notes to chapter two 163
the artist in the 1950s, and my review of his book for a comparison of the tradi-
tions he describes there and the discourse surrounding Eakins as a legendary
figure: “Secrets and Lies: Gossip and Art’s Queer Histories,” American Quarterly
59.2 (2007), 511 21.
39 Perhaps in those cases we see what Steiner called a “strategic difficulty” (which
was contemporary with the work’s creation) evolve into a “modal difficulty”
(where the work’s importance grows from the scandal it generated in its imme-
diate context, but which is no longer palpable).
40 Art historical narratives covering the nineteenth and twentieth centuries are
structured by the singular break of modernism by the movement toward what
Clement Greenberg famously described as the “all over canvas” of painters like
Mondrian and Pollock and by the refusal of narrative painting as an inherently
bourgeois form. The Gross Clinic is clearly not part of modernism’s party; no
work of Eakins makes the challenges to representational logic that we associate
with many of his contemporaries. His is a backward practice by many standards
very unglamorous.
41 For more on this point regarding Duchamp, see Jones, Postmodernism and the
En- Gendering of Marcel Duchamp.
42 This is why Michael Fried argued in his work on the painting that it generates
in us a sense of there being something “behind” or “before” the painting, which
the artist recorded. Fried’s intervention in critical writing about the painting
was to assert that our desire to assess the painting’s fidelity to an actual event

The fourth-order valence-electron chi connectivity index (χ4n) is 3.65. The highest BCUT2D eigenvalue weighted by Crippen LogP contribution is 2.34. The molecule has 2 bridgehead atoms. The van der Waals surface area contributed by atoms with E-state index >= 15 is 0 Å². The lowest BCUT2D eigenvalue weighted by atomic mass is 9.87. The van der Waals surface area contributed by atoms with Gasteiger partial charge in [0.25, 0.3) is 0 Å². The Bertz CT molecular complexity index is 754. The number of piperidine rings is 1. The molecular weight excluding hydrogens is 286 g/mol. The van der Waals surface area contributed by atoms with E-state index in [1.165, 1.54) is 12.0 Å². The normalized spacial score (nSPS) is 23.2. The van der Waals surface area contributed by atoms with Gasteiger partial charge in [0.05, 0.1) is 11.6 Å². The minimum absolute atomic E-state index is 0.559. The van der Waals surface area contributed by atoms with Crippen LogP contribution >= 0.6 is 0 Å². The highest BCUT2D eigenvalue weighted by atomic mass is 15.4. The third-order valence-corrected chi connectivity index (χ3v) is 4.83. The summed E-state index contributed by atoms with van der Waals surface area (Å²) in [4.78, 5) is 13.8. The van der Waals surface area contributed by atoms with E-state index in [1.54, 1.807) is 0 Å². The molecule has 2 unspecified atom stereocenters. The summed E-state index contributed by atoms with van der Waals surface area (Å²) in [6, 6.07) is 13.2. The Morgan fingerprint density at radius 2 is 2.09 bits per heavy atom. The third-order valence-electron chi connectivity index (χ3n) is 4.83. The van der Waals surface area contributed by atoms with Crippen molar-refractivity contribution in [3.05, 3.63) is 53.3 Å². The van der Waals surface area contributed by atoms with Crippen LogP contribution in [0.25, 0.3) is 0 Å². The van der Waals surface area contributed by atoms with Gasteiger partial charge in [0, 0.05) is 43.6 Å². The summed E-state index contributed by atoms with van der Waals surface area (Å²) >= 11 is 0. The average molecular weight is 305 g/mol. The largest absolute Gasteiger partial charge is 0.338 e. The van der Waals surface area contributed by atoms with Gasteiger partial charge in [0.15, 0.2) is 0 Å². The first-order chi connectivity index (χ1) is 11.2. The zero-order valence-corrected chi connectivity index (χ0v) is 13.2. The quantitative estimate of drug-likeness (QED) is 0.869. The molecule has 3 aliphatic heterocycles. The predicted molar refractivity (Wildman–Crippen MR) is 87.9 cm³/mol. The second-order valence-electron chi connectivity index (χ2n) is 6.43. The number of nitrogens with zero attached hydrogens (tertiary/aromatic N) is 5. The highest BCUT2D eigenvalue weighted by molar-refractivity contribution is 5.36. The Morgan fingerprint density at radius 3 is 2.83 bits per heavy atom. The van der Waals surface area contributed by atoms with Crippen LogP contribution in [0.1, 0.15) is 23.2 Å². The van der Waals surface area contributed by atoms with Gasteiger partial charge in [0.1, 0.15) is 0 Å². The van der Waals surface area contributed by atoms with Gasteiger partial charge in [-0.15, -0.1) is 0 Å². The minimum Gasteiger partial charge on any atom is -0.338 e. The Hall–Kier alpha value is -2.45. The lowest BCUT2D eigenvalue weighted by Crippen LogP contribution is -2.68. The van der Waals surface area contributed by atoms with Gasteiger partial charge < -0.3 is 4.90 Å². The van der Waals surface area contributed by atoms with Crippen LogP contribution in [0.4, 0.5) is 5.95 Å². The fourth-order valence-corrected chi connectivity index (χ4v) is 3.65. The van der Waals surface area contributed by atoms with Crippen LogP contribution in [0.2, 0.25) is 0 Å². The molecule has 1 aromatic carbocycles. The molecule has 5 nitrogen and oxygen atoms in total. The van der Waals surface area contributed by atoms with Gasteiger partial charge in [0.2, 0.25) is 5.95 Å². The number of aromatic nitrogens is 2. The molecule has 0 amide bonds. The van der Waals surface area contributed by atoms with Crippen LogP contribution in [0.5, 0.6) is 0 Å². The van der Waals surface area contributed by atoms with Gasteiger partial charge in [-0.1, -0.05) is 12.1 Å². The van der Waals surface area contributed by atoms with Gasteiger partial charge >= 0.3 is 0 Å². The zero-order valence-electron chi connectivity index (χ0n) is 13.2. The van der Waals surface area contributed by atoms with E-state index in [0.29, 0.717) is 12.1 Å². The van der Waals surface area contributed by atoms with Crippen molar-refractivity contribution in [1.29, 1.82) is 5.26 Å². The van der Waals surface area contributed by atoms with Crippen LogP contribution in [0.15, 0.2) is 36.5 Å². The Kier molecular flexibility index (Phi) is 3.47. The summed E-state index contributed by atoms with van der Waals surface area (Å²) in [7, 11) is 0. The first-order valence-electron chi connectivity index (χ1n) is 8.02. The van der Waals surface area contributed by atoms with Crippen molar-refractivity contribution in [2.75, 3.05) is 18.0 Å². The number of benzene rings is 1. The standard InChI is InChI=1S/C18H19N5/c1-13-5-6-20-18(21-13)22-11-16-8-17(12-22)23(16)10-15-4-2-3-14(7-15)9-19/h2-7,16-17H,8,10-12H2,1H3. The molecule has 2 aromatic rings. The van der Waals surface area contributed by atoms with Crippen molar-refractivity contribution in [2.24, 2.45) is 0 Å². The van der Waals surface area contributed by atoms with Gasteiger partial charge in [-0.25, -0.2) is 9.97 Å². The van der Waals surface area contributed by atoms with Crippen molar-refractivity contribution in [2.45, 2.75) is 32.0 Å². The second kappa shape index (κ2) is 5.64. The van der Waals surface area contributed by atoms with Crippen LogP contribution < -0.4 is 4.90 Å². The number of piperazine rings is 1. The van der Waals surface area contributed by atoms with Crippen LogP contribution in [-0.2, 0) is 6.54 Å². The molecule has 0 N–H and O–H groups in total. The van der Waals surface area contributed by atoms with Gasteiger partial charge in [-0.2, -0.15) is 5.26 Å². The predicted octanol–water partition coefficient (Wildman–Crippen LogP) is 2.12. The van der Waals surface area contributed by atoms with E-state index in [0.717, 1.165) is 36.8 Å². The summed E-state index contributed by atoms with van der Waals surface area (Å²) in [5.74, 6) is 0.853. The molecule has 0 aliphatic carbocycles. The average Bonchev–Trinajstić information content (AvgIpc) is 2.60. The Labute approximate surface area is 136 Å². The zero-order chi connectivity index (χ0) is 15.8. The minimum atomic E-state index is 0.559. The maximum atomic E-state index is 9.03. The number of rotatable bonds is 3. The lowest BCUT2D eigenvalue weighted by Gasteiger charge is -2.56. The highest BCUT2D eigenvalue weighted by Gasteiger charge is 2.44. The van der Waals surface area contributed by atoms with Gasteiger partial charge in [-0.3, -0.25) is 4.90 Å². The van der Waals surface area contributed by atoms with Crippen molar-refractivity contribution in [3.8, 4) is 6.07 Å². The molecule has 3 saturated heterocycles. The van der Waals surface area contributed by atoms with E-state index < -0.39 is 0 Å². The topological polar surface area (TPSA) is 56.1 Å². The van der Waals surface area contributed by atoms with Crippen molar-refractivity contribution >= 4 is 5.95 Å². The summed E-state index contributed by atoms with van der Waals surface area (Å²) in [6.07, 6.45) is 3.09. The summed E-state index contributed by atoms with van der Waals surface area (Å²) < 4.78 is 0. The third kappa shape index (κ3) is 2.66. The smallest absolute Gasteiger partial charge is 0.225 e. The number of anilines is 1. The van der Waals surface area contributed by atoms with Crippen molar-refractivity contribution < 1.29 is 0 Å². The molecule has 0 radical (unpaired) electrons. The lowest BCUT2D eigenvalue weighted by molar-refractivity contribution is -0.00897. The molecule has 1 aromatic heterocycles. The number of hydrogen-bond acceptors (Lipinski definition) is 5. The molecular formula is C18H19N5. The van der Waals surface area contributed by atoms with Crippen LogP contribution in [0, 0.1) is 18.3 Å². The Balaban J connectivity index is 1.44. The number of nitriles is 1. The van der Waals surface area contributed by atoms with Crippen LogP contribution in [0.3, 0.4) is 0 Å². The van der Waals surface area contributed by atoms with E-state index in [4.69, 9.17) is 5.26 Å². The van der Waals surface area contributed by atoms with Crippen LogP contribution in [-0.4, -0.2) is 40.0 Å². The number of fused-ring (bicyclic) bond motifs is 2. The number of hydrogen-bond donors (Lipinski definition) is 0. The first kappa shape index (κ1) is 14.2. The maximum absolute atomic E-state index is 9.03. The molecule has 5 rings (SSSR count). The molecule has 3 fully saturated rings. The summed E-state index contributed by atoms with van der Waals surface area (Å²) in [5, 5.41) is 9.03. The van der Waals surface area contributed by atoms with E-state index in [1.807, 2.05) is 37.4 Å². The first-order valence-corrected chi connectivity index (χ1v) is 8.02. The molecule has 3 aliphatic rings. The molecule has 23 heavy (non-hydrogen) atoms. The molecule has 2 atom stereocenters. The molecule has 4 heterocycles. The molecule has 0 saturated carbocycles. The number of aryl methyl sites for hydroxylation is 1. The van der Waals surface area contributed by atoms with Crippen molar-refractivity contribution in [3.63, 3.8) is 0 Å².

seen and recorded by the artist was a formal effect of its realism. Realism gives
us the impression of a recording of an original scene not because Eakins saw this
surgery and decided to paint it, but by virtue of the way it is painted: certain
elements (like the superabundance of detail) heighten the sense that there is
something real there, which we gain access to by looking at the painting closely,
reading it for signs of its accuracy. Attempts to identify the patient, to figure out
who stands in for whom, and to assess the painting’s accuracy as a depiction of
the surgical theater of the 1860s might add something to our knowledge of Dr.
Gross’s circle, but it does not resolve the problems The Gross Clinic creates for
the viewers. It doesn’t make looking at the painting any easier. In fact it makes
the act of looking part of the problem. And, more problematically, it masks what
is actually there on the canvas. Fried draws our attention to the artist’s obsession
with techniques of representation. In the painting, we see a man record the sur-
gery with his pen, students take notes, and the surgeon wield a scalpel as though
it were a brush. The artist has signed the painting on the bottom of the surgical
table so that it looks as though it were carved into the table’s wood. Instruments
of representation are aligned with the scalpel, and their use is aligned with a
bloody violation of the boundary between the inside and the outside of the body.
43 Costello and Willsdon, introduction, 13.
44 Ibid.
45 Butler, Precarious Life, 20.
46 A number of people read this image, which he has produced in different ways
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